Ann’s reflection for February 7th

Last week I read about Jesus healing the man in the synagogue who had an evil spirit in him and after that drama Jesus came out of the synagogue and went to Simon and Andrew’s home. It should have been a quiet day as it was the Sabbath but the first thing Jesus does is to heal Simon’s mother-in law who was ill and in bed.

The Sabbath ended at sundown and then “the whole City” turned up at the door with all their sick friends and relatives and hung around outside until Jesus had used his healing powers on them. I wonder how long this all took. Can you imagine what it would be like at the moment if Jesus was here healing sick and dying people? Would Jesus have been able to heal everyone who is ill with the virus?

Early next morning while it was still dark, he went out and found a quiet place where he could pray. Throughout the Gospel stories we find Jesus healing and preaching and then finding a peaceful spot to be alone to speak to his father in heaven. He needs that time to give him strength to carry on.

Simon and the others searched for him and when they found him, they seemed rather put out that he had gone off when they wanted him back but Jesus said no! They would go on and take the message to others. So they went all round Galilee proclaiming the message and healing and casting out demons.

There is a moment of truth in the cure of Simon’s mother-in-law. When we are cured from a sickness by whatever means, it is tempting to sit back and accept people’s good wishes and congratulations. This sick woman felt her high temperature drop and her energy returning and she got up and began to serve them.

Lord, thank you for my health, not something to luxuriate in, but the means by which I can serve others.

Who do you take your troubles to? Jesus heard Simon’s prayer for his sick mother-in-law and the fever left her. There is no trouble he will not face with us and for us. We must put our trust in him.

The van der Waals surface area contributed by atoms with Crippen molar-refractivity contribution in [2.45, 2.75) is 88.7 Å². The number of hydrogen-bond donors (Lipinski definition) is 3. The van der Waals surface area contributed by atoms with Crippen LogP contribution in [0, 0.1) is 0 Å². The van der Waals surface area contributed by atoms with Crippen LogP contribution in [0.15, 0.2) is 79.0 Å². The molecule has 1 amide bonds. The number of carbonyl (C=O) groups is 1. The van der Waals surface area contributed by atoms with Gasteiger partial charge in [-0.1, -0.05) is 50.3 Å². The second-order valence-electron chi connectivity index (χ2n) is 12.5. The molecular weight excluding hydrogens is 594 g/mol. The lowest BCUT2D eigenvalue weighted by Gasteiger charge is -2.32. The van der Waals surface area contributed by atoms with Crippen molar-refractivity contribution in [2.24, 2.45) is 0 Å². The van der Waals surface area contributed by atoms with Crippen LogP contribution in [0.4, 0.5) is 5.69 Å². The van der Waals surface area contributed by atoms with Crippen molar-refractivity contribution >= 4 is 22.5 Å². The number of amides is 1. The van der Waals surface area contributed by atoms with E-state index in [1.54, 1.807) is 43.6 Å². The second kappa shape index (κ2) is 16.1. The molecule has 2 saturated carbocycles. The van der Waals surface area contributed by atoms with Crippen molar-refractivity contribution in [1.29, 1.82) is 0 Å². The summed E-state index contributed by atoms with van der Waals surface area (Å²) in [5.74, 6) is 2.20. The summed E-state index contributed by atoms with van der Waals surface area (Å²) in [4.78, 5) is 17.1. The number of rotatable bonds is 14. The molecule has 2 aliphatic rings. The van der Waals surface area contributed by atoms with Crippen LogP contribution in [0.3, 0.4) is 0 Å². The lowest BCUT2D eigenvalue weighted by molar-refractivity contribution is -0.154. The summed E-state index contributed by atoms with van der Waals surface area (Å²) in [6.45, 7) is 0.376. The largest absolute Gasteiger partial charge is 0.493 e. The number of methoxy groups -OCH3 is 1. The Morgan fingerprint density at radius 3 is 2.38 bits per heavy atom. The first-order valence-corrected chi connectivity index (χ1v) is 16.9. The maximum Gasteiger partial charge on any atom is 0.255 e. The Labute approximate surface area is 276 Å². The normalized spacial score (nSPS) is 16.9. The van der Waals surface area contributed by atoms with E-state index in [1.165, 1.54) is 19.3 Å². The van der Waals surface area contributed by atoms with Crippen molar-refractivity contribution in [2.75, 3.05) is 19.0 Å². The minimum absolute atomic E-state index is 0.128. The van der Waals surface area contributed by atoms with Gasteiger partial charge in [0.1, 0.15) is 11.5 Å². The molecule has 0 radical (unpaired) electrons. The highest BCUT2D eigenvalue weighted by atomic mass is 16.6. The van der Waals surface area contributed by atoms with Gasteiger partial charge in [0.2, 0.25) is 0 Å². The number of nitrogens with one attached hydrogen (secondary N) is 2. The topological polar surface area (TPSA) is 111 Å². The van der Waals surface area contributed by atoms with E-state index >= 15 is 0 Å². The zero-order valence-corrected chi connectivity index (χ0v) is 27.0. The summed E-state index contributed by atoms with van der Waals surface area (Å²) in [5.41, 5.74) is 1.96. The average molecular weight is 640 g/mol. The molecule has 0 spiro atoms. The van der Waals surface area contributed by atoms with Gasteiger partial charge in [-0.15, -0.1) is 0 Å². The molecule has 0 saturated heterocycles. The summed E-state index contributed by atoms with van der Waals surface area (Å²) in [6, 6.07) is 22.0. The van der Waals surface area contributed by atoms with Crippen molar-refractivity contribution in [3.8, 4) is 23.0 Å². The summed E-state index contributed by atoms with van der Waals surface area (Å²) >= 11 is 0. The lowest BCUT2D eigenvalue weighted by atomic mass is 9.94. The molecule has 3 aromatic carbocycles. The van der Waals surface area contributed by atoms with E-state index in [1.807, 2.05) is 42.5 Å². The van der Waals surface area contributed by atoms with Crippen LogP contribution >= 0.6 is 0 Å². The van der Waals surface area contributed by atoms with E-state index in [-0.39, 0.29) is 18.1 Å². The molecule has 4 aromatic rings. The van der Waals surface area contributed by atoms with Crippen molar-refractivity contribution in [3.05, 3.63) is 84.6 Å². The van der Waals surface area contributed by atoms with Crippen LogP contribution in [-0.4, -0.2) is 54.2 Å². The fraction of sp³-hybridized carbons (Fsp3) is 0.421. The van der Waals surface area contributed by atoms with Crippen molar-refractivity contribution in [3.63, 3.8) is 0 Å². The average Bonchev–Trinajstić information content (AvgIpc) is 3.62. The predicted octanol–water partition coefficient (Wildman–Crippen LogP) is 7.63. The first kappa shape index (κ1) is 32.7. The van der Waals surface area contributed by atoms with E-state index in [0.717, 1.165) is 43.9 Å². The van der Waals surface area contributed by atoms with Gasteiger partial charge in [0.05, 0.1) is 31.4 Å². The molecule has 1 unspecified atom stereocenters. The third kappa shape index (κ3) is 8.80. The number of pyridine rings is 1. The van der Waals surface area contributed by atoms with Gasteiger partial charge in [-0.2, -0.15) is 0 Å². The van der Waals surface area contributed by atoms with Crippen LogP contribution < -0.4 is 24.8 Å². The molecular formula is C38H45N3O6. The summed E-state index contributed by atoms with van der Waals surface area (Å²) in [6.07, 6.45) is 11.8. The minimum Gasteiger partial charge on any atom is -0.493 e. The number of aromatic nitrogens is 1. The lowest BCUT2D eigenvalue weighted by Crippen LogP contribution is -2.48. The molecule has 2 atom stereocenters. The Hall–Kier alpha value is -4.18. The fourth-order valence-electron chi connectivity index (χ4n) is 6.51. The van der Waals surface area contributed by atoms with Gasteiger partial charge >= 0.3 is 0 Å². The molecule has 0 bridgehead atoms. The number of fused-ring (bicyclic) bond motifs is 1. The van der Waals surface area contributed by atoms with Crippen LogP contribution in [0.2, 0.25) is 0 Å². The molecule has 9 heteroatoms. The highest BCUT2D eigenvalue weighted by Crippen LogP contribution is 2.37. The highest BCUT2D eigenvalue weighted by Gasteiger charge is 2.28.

Lord Jesus, you became human for us! You brought healing and hope gave bread to the hungry. You gave us your life, your body, your spirit – everything. Thank You!

Jesus, this story portrays a very busy day in your life. Our days, as you know, maybe busy too, but you find time to pray and we must find time to do the same.

Lord, remind us to pray not only for your help at the bad and difficult times. We need to pray and thank you for being with us at all times.

I’m going to finish by reading a poem in a book which I have used often. The book was written by Nora Marsh – a friend of our late friend and member of this church – Vera Newton.

He is here in the softness of a snowflake,

He is here in the sighing of the wind,

He is here in the singing of the Blackbird,

He is here in the love of humankind,

He is here in the raindrop on the roses,

He is here where the corn so gently flows,

He is here in the grandeur of a mountain,

He is here in the joy a mother knows,

He is here in the miracle of healings,

He is here in the sacrifice of care,

He is here in the heart of human suffering,

He is here, for our Lord is everywhere.


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